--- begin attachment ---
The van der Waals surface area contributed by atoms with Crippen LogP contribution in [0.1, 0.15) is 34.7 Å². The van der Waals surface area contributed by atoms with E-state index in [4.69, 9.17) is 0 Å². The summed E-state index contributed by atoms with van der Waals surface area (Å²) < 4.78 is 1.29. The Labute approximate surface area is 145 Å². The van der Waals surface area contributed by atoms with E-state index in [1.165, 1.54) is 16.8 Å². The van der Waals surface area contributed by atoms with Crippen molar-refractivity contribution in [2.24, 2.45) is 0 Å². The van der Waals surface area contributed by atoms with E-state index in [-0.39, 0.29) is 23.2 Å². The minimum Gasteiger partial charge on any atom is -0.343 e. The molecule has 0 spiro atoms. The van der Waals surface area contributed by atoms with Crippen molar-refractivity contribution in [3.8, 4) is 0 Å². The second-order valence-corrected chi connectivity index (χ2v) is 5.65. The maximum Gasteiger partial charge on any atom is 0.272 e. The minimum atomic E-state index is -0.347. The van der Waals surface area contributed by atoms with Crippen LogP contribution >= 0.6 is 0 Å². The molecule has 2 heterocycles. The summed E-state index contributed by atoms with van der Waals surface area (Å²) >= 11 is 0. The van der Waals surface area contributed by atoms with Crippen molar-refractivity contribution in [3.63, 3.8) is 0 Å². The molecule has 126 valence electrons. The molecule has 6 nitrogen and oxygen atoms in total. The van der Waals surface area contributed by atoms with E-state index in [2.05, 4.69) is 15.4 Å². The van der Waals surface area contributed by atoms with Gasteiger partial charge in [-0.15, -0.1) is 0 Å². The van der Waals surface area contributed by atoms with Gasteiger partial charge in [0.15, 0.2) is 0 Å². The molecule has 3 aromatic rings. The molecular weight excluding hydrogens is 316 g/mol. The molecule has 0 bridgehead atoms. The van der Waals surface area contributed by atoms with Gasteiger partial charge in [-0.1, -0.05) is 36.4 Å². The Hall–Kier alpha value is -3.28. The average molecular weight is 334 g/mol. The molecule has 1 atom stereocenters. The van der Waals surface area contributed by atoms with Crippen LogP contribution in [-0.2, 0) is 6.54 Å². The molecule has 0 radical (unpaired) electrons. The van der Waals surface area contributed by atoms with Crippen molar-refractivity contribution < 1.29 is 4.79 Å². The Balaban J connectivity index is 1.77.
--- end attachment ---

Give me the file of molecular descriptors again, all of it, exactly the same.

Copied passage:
The van der Waals surface area contributed by atoms with Crippen LogP contribution in [0.1, 0.15) is 34.7 Å². The van der Waals surface area contributed by atoms with E-state index in [4.69, 9.17) is 0 Å². The summed E-state index contributed by atoms with van der Waals surface area (Å²) < 4.78 is 1.29. The Labute approximate surface area is 145 Å². The van der Waals surface area contributed by atoms with E-state index in [1.165, 1.54) is 16.8 Å². The van der Waals surface area contributed by atoms with Crippen molar-refractivity contribution in [2.24, 2.45) is 0 Å². The van der Waals surface area contributed by atoms with E-state index in [-0.39, 0.29) is 23.2 Å². The minimum Gasteiger partial charge on any atom is -0.343 e. The molecule has 0 spiro atoms. The van der Waals surface area contributed by atoms with Crippen molar-refractivity contribution in [3.8, 4) is 0 Å². The second-order valence-corrected chi connectivity index (χ2v) is 5.65. The maximum Gasteiger partial charge on any atom is 0.272 e. The minimum atomic E-state index is -0.347. The van der Waals surface area contributed by atoms with Crippen LogP contribution >= 0.6 is 0 Å². The molecule has 2 heterocycles. The summed E-state index contributed by atoms with van der Waals surface area (Å²) >= 11 is 0. The van der Waals surface area contributed by atoms with Crippen molar-refractivity contribution in [3.63, 3.8) is 0 Å². The molecule has 126 valence electrons. The molecule has 6 nitrogen and oxygen atoms in total. The van der Waals surface area contributed by atoms with E-state index in [2.05, 4.69) is 15.4 Å². The van der Waals surface area contributed by atoms with Gasteiger partial charge in [-0.15, -0.1) is 0 Å². The van der Waals surface area contributed by atoms with Gasteiger partial charge in [0.15, 0.2) is 0 Å². The molecule has 3 aromatic rings. The molecular weight excluding hydrogens is 316 g/mol. The molecule has 0 bridgehead atoms. The van der Waals surface area contributed by atoms with Gasteiger partial charge in [-0.1, -0.05) is 36.4 Å². The Hall–Kier alpha value is -3.28. The average molecular weight is 334 g/mol. The molecule has 1 atom stereocenters. The van der Waals surface area contributed by atoms with Crippen LogP contribution in [-0.2, 0) is 6.54 Å². The molecule has 0 radical (unpaired) electrons. The van der Waals surface area contributed by atoms with Crippen molar-refractivity contribution < 1.29 is 4.79 Å². The Balaban J connectivity index is 1.77.